The week before Easter, we trundled the kids bunks and our boxes of clothes and kitchenware up the steep driveway from Isaac’s childhood home to the little 500-square-foot house we’ve been working on since August 2021. It was a momentous occasion, and one we felt was a bit overdue given that we moved here thinking we’d build a small house in six months or so.
But when I look back at photos from 2021 of what is now our driveway, it makes sense that it took this long. We cleared away forest, turned a trail into a driveway, and built literally everything that makes a home work, from a solar power system for electricity to a rain water collection plumbing system, complete with two water tanks (one of which is on top of a hill to give us necessary water pressure). We’ve done way more than simply build a house – we’ve made a homestead in the bush.
(Above: our driveway before and after)
These past two months have been a blur of tasks to get the place done before Easter. Isaac and a contractor we know finished the drywall inside, which showed us a few mistakes we had made in framing (novice mistakes like not including a top plate of wood around the ceiling to which we could nail the drywall sheets). Then we had an expert come in to plaster and sand the drywall (“gib-stopping” as they call it). Isaac’s best friend who moved back to the island recently is a painter and spent days painting the house top to bottom while Isaac nailed in trim and baseboards (scotia, architrave, and skirting as it’s called here).
Despite my enthusiasm for the project, I found out in January that I’m pregnant with a very-much-planned third kiddo, so I spent the first three months of this year in a fog of fatigue and nausea, unable to help with anything physical.
I perked up enough to finally get my work overalls on and lay the flooring. It was a glorious but frustrating job – we had purchased the flooring a year earlier, not knowing it would be so long before we would actually need to use it. The packets of click-together wood panels sat in a tool shed through a very wet year. As expected, they’d warped a bit and some were water damaged at the edges. Out here we have to make-do, and I did my best to hide the worst pieces in spots of our house that I knew would be under beds or furniture. I laid the last boards in the laundry room with only off-cuts to spare – we had measured well!
After three frustrating days of building flat-packed cabinets we’d brought over in our container from the States, we got the kitchen sink hooked up and were ready to call it home. The electrical outlets weren’t working yet, and we had no lights to speak of, but a few extension cords from the solar battery box provided the power we needed. Getting our electrician or plumber to give us a date for when they can finish the job is next to impossible here (it’s just the how things are done here on “island time”) so we decided to move in without those last bits of infrastructure. Our kitchen sink and outdoor shower worked, and we’re used to living in the evenings by headlamps, and during the day our house is flooded with light.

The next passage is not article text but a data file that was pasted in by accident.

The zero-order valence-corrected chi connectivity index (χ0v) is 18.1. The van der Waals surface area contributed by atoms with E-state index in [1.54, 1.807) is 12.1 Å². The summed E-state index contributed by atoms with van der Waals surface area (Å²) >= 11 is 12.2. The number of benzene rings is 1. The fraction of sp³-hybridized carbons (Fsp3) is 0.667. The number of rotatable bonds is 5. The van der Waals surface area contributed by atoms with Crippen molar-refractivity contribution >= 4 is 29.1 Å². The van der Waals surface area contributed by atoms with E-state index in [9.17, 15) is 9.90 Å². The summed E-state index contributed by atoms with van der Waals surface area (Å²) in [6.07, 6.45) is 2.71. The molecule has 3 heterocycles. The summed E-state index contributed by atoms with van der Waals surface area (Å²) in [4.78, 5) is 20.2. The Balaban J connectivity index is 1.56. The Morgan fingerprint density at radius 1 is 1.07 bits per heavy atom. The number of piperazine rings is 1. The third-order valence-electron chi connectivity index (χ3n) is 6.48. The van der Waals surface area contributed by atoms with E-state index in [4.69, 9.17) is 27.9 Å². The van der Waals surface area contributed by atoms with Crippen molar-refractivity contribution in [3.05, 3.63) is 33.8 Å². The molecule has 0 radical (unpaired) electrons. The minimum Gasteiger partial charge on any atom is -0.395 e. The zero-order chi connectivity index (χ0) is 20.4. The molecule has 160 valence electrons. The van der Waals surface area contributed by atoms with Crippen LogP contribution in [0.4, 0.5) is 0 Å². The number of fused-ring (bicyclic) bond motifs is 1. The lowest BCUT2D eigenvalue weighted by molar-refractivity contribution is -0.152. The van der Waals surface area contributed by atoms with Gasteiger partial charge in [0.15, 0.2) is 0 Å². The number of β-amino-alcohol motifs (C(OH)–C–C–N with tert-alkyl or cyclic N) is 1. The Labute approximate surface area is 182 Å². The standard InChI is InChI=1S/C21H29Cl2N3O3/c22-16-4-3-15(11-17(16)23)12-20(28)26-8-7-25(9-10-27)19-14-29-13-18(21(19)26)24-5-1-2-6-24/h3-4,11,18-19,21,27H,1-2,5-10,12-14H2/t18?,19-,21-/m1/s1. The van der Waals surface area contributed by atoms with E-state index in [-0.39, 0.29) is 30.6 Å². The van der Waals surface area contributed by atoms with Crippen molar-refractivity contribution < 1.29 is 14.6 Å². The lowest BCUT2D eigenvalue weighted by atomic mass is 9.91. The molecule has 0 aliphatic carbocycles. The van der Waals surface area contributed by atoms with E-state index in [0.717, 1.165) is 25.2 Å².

There was no looking back as we moved our things in. The kids had been waiting for their new bedroom to be done since the minute we tested things out camping in it over Christmas. Isaac and I had been dreaming about sleeping on our American king-sized mattress (which is bigger than king beds in New Zealand). It had been squished into the container for well over 18 months now and took a while to regain its shape once we unpacked it, but thankfully it wasn’t musty or mouldy.
Our beloved couch, on the other hand, didn’t fare so well. Underneath the plastic and cardboard, a mosaic of different moulds covered the cushions and backrest. Back in the States, we likely would have thrown it out and ordered a new, albeit cheaper, one. Not out here. “This is the couch we have,” I said, “It’s such a nice couch, let’s make it work.”
I doused the whole thing in vinegar, then showered it with baking soda and blasted it for two days in New Zealand sunlight. After a thorough vacuum, it was like new. “Make do and mend” has always been a slogan I try to live by, and this was no exception.
Moving day was stressful to say the least. We got a good autumn rain the day before, so our house was surrounded in mud. Our kids slipped and slid in it, then raced through the house to the deck and back. The reality of living with “indoor-outdoor flow” in the bush became clear. We would not, we decided, use any of our carpets or rugs in this house. Everything needs to be waterproof, wipeable, or washable. With a baby on the way, this will probably be a good idea for the next five years or so anyway.
I woke up after our first night in the house to a soft pink glow on the white walls around me. The sun rises over the hill to our east, and it bathed the house in colour. The high windows we designed are like television screens tuned constantly to an ever-changing sky. I have always loved clouds. It felt like I was waking up in them, then spending the day in them, then watching them turn to stars. “Shall we call this the Cloud House?” Isaac suggested later that day. Absolutely.
We still have a hundred things to do to officially “finish” the Cloud House. And even then, that’s just to get it in working order – our work on this spot of earth will be a lifetime’s worth. We have dreams of landscaping, planting, building out the container, maybe a treehouse. For now though, we’re enjoying having hit a milestone – we moved in – and we’re ready for a bit of a break.